For Nigeria, James Coleman argued as early as 1958 that the divide-and-rule ethos of Indirect Rule compartmentalized the “diverse elements” of the Nigerian area and subsequently made national unity difficult. Emmy Irobi asserts that Indirect Rule “reinforced ethnic divisions.” Echoing the same thesis, Davis and Kalu-Nwiwu remind us that “the structure of British colonial administration” and the drawing of arbitrary boundaries delineating “[ethnic] territor[ies] restricted development of a national consciousness within the broad expanse of Nigeria’s borders.” Indirect Rule is analyzed as a catalyst for ethnic differentiation and the postcolonial problems of national unity that are rooted in it.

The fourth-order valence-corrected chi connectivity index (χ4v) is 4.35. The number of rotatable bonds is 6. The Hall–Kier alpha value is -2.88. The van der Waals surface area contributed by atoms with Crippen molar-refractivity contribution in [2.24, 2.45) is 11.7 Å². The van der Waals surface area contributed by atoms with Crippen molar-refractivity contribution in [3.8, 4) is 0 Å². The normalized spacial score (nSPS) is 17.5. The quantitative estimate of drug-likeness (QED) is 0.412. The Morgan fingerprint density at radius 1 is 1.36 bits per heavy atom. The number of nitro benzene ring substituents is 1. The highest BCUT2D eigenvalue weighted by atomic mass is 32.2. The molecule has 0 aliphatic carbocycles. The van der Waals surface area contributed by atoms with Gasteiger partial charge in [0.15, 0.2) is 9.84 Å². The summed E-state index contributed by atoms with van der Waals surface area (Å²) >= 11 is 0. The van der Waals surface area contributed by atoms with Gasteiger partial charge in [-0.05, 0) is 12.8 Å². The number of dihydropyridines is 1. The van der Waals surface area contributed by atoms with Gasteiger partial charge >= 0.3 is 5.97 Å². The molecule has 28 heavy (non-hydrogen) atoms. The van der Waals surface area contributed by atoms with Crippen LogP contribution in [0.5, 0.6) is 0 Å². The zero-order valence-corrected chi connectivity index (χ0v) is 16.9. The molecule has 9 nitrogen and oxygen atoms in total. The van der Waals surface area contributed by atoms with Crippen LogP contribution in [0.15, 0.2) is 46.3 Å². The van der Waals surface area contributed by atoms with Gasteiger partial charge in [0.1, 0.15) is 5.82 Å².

This argument correctly identifies colonial administrative and anthropological practices of ethnic and cultural differentiation as sites from which much of contemporary African ethnic politics and conflicts emanate. However, the creation and bureaucratization of ethnic and cultural difference was not the only preoccupation of colonial powers in Africa—or, for our purpose here, northern Nigeria. Integral to the British colonial project of cheap, convenient, indirect administration was a utilitarian and ideological preoccupation with the simultaneous creation of ethnic difference and cultural homogeneity. Ethnic and cultural difference was not always a colonial administrative asset. It was not in post-conquest northern Nigeria. Although Indirect Rule was founded on amplified ethnic and cultural difference, its implementation, as this paper will demonstrate, ran into problems in the Middle Belt area precisely because of an actually existing ethno-cultural difference, a difference that the British deemed unsuited, if not injurious, to the goal of convenient, cheap, and coherent administration. Subsequently, both cultural difference—which was indispensable to Indirect Rule—and the engineering of homogeneity, considered necessary for a uniform implementation of Indirect Rule in the region, came to simultaneously and contradictorily sit at the heart of British colonial administrative policy in northern Nigeria.